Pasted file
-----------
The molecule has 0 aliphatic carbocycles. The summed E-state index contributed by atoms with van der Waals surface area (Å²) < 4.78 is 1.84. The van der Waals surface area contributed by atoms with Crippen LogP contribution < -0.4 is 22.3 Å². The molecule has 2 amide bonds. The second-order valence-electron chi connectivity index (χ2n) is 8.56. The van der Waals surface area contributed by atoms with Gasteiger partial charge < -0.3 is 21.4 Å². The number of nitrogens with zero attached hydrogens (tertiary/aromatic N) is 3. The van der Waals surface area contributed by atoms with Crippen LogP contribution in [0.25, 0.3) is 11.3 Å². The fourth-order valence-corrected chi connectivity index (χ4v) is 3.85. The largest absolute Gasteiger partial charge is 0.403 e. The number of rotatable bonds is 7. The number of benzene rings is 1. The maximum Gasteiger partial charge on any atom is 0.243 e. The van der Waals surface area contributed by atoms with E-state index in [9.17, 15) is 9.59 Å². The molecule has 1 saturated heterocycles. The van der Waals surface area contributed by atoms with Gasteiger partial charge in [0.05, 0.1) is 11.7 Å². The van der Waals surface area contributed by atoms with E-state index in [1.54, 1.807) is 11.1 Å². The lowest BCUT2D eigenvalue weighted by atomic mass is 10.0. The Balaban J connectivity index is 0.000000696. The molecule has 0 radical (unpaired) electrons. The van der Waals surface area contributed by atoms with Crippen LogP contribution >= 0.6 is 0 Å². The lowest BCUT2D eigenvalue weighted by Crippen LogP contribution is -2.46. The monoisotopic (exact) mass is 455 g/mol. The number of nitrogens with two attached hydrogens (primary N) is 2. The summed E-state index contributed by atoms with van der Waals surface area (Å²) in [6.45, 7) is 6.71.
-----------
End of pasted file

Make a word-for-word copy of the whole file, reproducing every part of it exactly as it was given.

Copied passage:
The molecule has 0 aliphatic carbocycles. The summed E-state index contributed by atoms with van der Waals surface area (Å²) < 4.78 is 1.84. The van der Waals surface area contributed by atoms with Crippen LogP contribution < -0.4 is 22.3 Å². The molecule has 2 amide bonds. The second-order valence-electron chi connectivity index (χ2n) is 8.56. The van der Waals surface area contributed by atoms with Gasteiger partial charge < -0.3 is 21.4 Å². The number of nitrogens with zero attached hydrogens (tertiary/aromatic N) is 3. The van der Waals surface area contributed by atoms with Crippen LogP contribution in [0.25, 0.3) is 11.3 Å². The fourth-order valence-corrected chi connectivity index (χ4v) is 3.85. The largest absolute Gasteiger partial charge is 0.403 e. The number of rotatable bonds is 7. The number of benzene rings is 1. The maximum Gasteiger partial charge on any atom is 0.243 e. The van der Waals surface area contributed by atoms with E-state index in [9.17, 15) is 9.59 Å². The molecule has 1 saturated heterocycles. The van der Waals surface area contributed by atoms with Gasteiger partial charge in [0.05, 0.1) is 11.7 Å². The van der Waals surface area contributed by atoms with E-state index in [1.54, 1.807) is 11.1 Å². The lowest BCUT2D eigenvalue weighted by atomic mass is 10.0. The Balaban J connectivity index is 0.000000696. The molecule has 0 radical (unpaired) electrons. The van der Waals surface area contributed by atoms with Crippen LogP contribution >= 0.6 is 0 Å². The lowest BCUT2D eigenvalue weighted by Crippen LogP contribution is -2.46. The monoisotopic (exact) mass is 455 g/mol. The number of nitrogens with two attached hydrogens (primary N) is 2. The summed E-state index contributed by atoms with van der Waals surface area (Å²) in [6.45, 7) is 6.71.